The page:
Feb 26, 2018

UN official: Security Council vetoes contribute to human "slaughterhouses"

Photo by FABRICE COFFRINI/AFP/Getty Images

High Commissioner for Human Rights Zeid Ra'ad al-Hussein called out the permanent members of the United Nations Security Council for invoking their veto power in the face of "some of the most prolific slaughterhouses of humans in recent times."

"Second to those who are criminally responsible — those who kill and those who maim — the responsibility for the continuation of so much pain lies with the five permanent members of the UN Security Council.  So long as the veto is used by them to block any unity of action, when it is needed the most, when it could reduce the extreme suffering of innocent people, then it is they — the permanent members — who must answer before the victims."
— High Commissioner for Human Rights Zeid Ra'ad al-Hussein

Why it matters: Al-Hussein used one of his last addresses as High Commissioner to condemn the use of the veto power, especially in the wake of continuing devastation in Eastern Ghouta, Syria. This December will mark the 70th anniversary of the adoption of the Universal Declaration of Human Rights, which al-Hussein — citing violations in the DRC, Yemen and Myanmar — proclaimed must be defended "more vigorously than ever before."

Worth noting: Russia and China have vetoed a number of resolutions pertaining to the Assad regime's atrocities in Syria. The U.S. has used its veto on issues pertaining to Israel and Palestine. France and the U.K. have not used their vetoes recently.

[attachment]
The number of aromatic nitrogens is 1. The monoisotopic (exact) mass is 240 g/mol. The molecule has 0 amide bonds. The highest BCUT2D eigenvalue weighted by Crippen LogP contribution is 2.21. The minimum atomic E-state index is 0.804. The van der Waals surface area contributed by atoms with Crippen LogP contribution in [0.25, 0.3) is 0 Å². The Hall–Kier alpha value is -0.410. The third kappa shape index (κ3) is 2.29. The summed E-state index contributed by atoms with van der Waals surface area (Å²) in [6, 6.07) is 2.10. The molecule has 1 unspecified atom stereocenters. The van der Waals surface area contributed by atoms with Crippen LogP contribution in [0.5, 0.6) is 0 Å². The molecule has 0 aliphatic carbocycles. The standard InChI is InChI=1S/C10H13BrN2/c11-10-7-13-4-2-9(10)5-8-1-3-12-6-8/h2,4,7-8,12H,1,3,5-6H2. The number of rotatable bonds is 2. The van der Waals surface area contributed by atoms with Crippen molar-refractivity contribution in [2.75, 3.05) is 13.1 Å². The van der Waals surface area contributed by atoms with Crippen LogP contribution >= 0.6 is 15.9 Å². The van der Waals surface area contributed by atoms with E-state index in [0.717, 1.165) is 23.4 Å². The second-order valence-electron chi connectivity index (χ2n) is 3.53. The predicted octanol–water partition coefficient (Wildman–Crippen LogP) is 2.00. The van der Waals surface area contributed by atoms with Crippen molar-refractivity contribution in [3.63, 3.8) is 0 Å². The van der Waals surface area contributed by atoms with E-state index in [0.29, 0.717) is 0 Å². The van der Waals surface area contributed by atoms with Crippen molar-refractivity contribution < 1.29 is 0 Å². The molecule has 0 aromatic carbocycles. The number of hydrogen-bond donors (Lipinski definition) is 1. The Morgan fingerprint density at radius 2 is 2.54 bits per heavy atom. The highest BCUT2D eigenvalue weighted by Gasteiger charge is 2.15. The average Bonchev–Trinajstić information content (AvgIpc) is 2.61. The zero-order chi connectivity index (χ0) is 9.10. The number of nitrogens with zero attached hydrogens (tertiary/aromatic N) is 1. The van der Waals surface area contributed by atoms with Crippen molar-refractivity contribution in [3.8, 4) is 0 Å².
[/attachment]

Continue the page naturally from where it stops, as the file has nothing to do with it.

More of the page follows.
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What the coronavirus means for Trump's presidency

Photo Illustration: Eniola Odetunde/Axios. Photo: Chris Graythen/Getty Images

A poor response to the coronavirus could be politically devastating for President Trump, and so far his administration has given the strong impression that it’s still scrambling as the risk of a pandemic mounts.

Why it matters: There’s only so much any president can do to stop a virus from spreading, and for now the coronavirus is still very much under control within the U.S. But if the disease get worse in the months ahead, and if the administration seems to be caught off guard, that spells trouble for public confidence in Trump.

Coronavirus updates: New global case numbers surpass China's

Data: The Center for Systems Science and Engineering at Johns Hopkins, the CDC, and China's Health Ministry. Note: China numbers are for the mainland only and U.S. numbers include repatriated citizens.

The novel coronavirus is now affecting every continent but Antarctica and the WHO said Wednesday the number of new cases reported outside China has exceeded those inside the country for the first time.

The big picture: COVID-19 has killed more than 2,800 people and infected over 82,000 others in some 50 countries and territories. As Denmark and Estonia reported their first cases Thursday, Scott Morrison, prime minister of Australia — which has 23 confirmed infections — told a news conference, "The risk of a global pandemic is very much upon us."

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Mass shooting in Milwaukee: What we know

Milwaukee Mayor Tom Barrett in 2012. Photo: John Gress/Corbis via Getty Images

Six people died in a shooting at the Molson Coors Brewing Company in Milwaukee Molson Coors on Wednesday, including the 51-year-old gunman, Mayor Tom Barrett told reporters at an evening press conference with local police.

Details: All of the victims worked at the brewery complex, as did the shooter who died of "an apparent self-inflicted gunshot wound, police confirmed in a statement late Wednesday.

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